A large wooden case (2023.med.50.1, 69 cm on its longest side) has a removable lid and contains nine glass flasks and one fragment of tubing broken from one of the flasks. Each flask consists of a bulb with a flattened base and (with the exception of the two sealed, liquid filled flasks) was originally made with a tapering neck. Most of the necks have been broken.
The interior of the case has a shallow 8 x 3 grid into which the bases of the flasks can be fit. The bottom of the case is in poor condition and may be unstable.
The removable lid is a frame with a glass window through which the interior of the case can be seen.
The flasks are as follows:
2023.med.50.2: A glass flask with a sealed neck approximately half full of a yellow liquid.
2023.med.50.3: A glass flask with a sealed neck approximately half full of a yellow liquid. This example has a red “X” drawn on its surface.
2023.med.50.4: An empty glass flask with a truncated, broken neck. The neck is cracked near the break.
2023.med.50.5: An empty glass flask with a truncated, broken neck. This is slightly longer than 2023.med.50.4.
2023.med.50.6: An empty glass flask with a truncated, broken neck. The remaining portion of the neck is curved.
2023.med.50.7: An empty glass flask with a truncated, broken neck. The remaining portion of the neck is curved. The curved portion is slightly longer than 2023.med.50.6.
2023.med.50.8: An empty glass flask with a truncated, broken neck. The remaining portion of the neck protrudes vertically from the bulb of the flask. The neck is longer and narrower than the previous examples.
2023.med.50.9: An empty glass flask with a truncated, broken neck. The neck is of similar length to 2023.med.50.8, but is angled downwards.
2023.med.50.10: An empty glass flask with a long, bent neck. Its neck is the longest of the examples in this collection. Its opening is below the base of the flask.
2023.med.50.11: A fragment of broken neck from one of the flasks.
Accession Number: 2023.med.50.1-11
Primary Materials: Wood, Glass
A type-written note pinned to the interior of the case reads as follows: “PASTEUR’S GOOSE-NECKED FLASKS.// These are copies of the flasks used by Louis Pasteur//
in his experiments on Spontaneous Generationsabout [sic] 1860.// DO_NOT_REMOVE.”
A handwritten note, written in orange ink and taped to the outside of the case reads: “MICROBIOLOGY Demo// Dr. G. Clark”. A similar label is taped to the lid. These labels were removed and are kept with the artifact.
A damaged handwritten label on the bottom of the case appears to read, in part “Prof. Croft” the remainder is illegible.
There appears to be some text scratched into the front surface of the wooden case. This is difficult to read, though it may include a measurement: “166” “.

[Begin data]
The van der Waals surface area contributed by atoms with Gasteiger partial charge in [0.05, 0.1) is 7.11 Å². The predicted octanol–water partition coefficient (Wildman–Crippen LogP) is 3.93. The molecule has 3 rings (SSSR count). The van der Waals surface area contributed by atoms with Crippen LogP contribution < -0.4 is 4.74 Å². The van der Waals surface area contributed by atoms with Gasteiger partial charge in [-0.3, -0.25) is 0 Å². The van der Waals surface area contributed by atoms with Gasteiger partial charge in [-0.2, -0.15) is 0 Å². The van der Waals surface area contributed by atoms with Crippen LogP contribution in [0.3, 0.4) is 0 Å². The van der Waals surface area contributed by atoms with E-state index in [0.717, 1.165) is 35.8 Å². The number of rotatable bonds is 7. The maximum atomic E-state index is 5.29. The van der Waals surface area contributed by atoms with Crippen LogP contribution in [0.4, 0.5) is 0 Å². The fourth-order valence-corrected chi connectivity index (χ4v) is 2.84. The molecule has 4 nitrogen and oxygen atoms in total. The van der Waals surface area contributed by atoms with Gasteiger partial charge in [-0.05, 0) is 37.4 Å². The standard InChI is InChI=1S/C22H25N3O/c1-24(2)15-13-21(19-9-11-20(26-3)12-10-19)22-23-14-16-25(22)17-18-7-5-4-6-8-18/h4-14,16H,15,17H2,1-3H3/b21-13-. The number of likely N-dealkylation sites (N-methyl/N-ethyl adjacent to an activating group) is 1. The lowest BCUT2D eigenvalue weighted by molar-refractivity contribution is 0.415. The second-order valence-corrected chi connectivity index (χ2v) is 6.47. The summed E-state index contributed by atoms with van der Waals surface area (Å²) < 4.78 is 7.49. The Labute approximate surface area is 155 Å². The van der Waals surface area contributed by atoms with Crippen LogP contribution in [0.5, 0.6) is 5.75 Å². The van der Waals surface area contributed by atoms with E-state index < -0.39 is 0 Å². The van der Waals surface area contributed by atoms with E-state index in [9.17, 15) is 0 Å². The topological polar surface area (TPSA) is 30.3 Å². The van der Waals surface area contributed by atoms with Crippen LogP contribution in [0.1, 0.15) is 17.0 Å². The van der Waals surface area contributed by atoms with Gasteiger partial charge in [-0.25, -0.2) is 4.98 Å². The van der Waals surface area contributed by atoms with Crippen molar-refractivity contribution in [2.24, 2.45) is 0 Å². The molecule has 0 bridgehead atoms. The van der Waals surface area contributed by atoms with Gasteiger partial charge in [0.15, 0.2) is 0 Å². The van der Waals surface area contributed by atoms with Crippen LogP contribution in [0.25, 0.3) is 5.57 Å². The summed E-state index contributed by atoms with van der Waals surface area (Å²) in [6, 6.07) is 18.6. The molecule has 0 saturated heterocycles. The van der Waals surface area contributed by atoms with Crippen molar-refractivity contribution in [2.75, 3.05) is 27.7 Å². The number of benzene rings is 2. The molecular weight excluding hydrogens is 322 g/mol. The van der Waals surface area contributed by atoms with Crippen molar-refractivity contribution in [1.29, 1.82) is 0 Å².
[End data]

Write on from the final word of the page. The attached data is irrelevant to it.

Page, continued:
Dimensions (cm): Height = 12, Width 39. length = 60.
These artifacts are recreations of the swan neck flasks (“bouteille à col de cygne) used in the mid-19th century experiments of French Chemist Louis Pasteur (1882-1895). Pasteur used these flasks to disprove the notion that spontaneous generation of organisms was responsible for putrefaction. These recreations were likely created for teaching purposes and as emblems of the utility of experimental research.
It is difficult to establish the condition of the individual flasks because it is unclear whether a given flask has been intentionally or accidentally broken. The base of the case is in poor condition and may require additional support.
Likely a local University of Toronto glassblower.
Date of Manufacture: Possibly mid-to-late 19th century.
This artifact was acquired from the Special Projects Coordinator of the Division of Teaching Laboratories, Temerty Faculty of Medicine on Wednesday 23 November, 2022.
The partial label on the bottom of the artifact may indicate that it was created during the tenure of Henry Holmes Croft (1820-1883) who arrived in Toronto in 1843 to teach chemistry and experimental philosophy at King’s College. King’s College was renamed the University of Toronto in 1849. Croft’s tenure coincided with Pasteur’s famous experiments. His mandate would have made these artifacts a useful teaching tool.
The “G. Clark” mentioned on the notes taped to the artifact is A. Gavin Clark, retired Professor of Medical Genetics and Microbiology at the Faculty of Medicine.
Additional Information and References:
The swan neck Flask (ballon à col de cygne) is a famous glass apparatus that was used by French researcher Louis Pasteur (1822 – 1895) to settle a controversy about the possibility of spontaneous generation, the belief that life could appear spontaneously from non-living matter. Pasteur, one of a long line of thinkers to oppose spontaneous generation, argued that contamination was caused by germs carried on the air. He created an experiment to show that bottles of broth, sealed from the air, would not putrefy. A later design with a long neck, which opened to the air, showed that the broth in the flask would not putrefy as long as the neck was sufficiently long to prevent dust from entering the bottle.
- Donated to UTSIC